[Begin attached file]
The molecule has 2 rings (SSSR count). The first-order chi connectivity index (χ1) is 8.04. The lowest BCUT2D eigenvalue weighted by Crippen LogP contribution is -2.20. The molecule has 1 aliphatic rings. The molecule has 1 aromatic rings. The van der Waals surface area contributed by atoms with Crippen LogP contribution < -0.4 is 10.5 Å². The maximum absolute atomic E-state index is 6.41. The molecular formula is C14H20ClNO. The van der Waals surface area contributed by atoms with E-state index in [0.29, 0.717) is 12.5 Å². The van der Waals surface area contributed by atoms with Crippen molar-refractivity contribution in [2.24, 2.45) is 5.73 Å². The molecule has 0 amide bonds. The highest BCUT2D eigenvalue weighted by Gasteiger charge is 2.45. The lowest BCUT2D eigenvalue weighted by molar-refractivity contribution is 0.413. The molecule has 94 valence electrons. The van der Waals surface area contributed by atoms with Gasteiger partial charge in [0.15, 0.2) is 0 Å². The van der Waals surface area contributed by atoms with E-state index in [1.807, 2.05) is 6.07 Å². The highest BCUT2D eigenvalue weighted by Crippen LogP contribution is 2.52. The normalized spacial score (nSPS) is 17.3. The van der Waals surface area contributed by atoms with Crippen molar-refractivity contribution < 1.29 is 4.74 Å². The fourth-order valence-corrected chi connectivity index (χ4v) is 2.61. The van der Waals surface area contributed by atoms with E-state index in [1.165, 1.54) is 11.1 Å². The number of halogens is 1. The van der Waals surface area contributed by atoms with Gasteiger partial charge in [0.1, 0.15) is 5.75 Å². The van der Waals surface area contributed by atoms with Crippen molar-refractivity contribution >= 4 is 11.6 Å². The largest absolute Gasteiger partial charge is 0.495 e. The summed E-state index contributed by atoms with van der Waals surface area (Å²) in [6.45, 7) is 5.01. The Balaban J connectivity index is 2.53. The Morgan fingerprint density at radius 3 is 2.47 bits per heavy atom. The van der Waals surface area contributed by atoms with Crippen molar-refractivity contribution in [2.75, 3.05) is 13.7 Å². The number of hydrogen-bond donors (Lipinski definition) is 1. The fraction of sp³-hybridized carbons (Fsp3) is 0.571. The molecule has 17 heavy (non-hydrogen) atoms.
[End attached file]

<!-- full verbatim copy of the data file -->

The molecule has 2 rings (SSSR count). The first-order chi connectivity index (χ1) is 8.04. The lowest BCUT2D eigenvalue weighted by Crippen LogP contribution is -2.20. The molecule has 1 aliphatic rings. The molecule has 1 aromatic rings. The van der Waals surface area contributed by atoms with Crippen LogP contribution < -0.4 is 10.5 Å². The maximum absolute atomic E-state index is 6.41. The molecular formula is C14H20ClNO. The van der Waals surface area contributed by atoms with E-state index in [0.29, 0.717) is 12.5 Å². The van der Waals surface area contributed by atoms with Crippen molar-refractivity contribution in [2.24, 2.45) is 5.73 Å². The molecule has 0 amide bonds. The highest BCUT2D eigenvalue weighted by Gasteiger charge is 2.45. The lowest BCUT2D eigenvalue weighted by molar-refractivity contribution is 0.413. The molecule has 94 valence electrons. The van der Waals surface area contributed by atoms with Gasteiger partial charge in [0.15, 0.2) is 0 Å². The van der Waals surface area contributed by atoms with E-state index in [1.807, 2.05) is 6.07 Å². The highest BCUT2D eigenvalue weighted by Crippen LogP contribution is 2.52. The normalized spacial score (nSPS) is 17.3. The van der Waals surface area contributed by atoms with Crippen molar-refractivity contribution < 1.29 is 4.74 Å². The fourth-order valence-corrected chi connectivity index (χ4v) is 2.61. The van der Waals surface area contributed by atoms with E-state index in [1.165, 1.54) is 11.1 Å². The number of halogens is 1. The van der Waals surface area contributed by atoms with Gasteiger partial charge in [0.1, 0.15) is 5.75 Å². The van der Waals surface area contributed by atoms with Crippen molar-refractivity contribution >= 4 is 11.6 Å². The largest absolute Gasteiger partial charge is 0.495 e. The summed E-state index contributed by atoms with van der Waals surface area (Å²) in [6.45, 7) is 5.01. The Balaban J connectivity index is 2.53. The Morgan fingerprint density at radius 3 is 2.47 bits per heavy atom. The van der Waals surface area contributed by atoms with Crippen molar-refractivity contribution in [2.75, 3.05) is 13.7 Å². The number of hydrogen-bond donors (Lipinski definition) is 1. The fraction of sp³-hybridized carbons (Fsp3) is 0.571. The molecule has 17 heavy (non-hydrogen) atoms.